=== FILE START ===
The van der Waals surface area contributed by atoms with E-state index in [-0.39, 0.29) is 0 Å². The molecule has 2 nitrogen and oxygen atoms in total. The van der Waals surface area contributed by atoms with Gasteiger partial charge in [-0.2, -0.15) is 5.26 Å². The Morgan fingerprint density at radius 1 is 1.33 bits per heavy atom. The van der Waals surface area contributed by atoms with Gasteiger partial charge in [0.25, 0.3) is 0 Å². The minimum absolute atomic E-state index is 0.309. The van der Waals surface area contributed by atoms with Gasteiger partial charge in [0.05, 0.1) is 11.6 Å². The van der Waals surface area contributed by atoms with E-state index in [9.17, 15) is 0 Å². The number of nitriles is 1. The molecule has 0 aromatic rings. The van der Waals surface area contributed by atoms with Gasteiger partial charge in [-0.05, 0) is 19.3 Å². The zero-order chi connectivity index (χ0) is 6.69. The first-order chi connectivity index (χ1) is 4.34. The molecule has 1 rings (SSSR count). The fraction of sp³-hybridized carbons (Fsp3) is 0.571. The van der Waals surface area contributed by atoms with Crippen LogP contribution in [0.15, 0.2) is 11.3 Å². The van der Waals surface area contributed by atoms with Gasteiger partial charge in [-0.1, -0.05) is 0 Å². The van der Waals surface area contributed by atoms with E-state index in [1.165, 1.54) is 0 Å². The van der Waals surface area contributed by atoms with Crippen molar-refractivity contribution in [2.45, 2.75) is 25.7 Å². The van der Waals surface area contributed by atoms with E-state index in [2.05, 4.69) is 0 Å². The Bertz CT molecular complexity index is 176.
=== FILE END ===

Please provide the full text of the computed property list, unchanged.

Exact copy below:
The van der Waals surface area contributed by atoms with E-state index in [-0.39, 0.29) is 0 Å². The molecule has 2 nitrogen and oxygen atoms in total. The van der Waals surface area contributed by atoms with Gasteiger partial charge in [-0.2, -0.15) is 5.26 Å². The Morgan fingerprint density at radius 1 is 1.33 bits per heavy atom. The van der Waals surface area contributed by atoms with Gasteiger partial charge in [0.25, 0.3) is 0 Å². The minimum absolute atomic E-state index is 0.309. The van der Waals surface area contributed by atoms with Gasteiger partial charge in [0.05, 0.1) is 11.6 Å². The van der Waals surface area contributed by atoms with E-state index in [9.17, 15) is 0 Å². The number of nitriles is 1. The molecule has 0 aromatic rings. The van der Waals surface area contributed by atoms with Gasteiger partial charge in [-0.05, 0) is 19.3 Å². The zero-order chi connectivity index (χ0) is 6.69. The first-order chi connectivity index (χ1) is 4.34. The molecule has 1 rings (SSSR count). The fraction of sp³-hybridized carbons (Fsp3) is 0.571. The van der Waals surface area contributed by atoms with Crippen LogP contribution in [0.15, 0.2) is 11.3 Å². The van der Waals surface area contributed by atoms with Gasteiger partial charge in [-0.1, -0.05) is 0 Å². The van der Waals surface area contributed by atoms with E-state index in [1.165, 1.54) is 0 Å². The van der Waals surface area contributed by atoms with Crippen molar-refractivity contribution in [2.45, 2.75) is 25.7 Å². The van der Waals surface area contributed by atoms with E-state index in [2.05, 4.69) is 0 Å². The Bertz CT molecular complexity index is 176.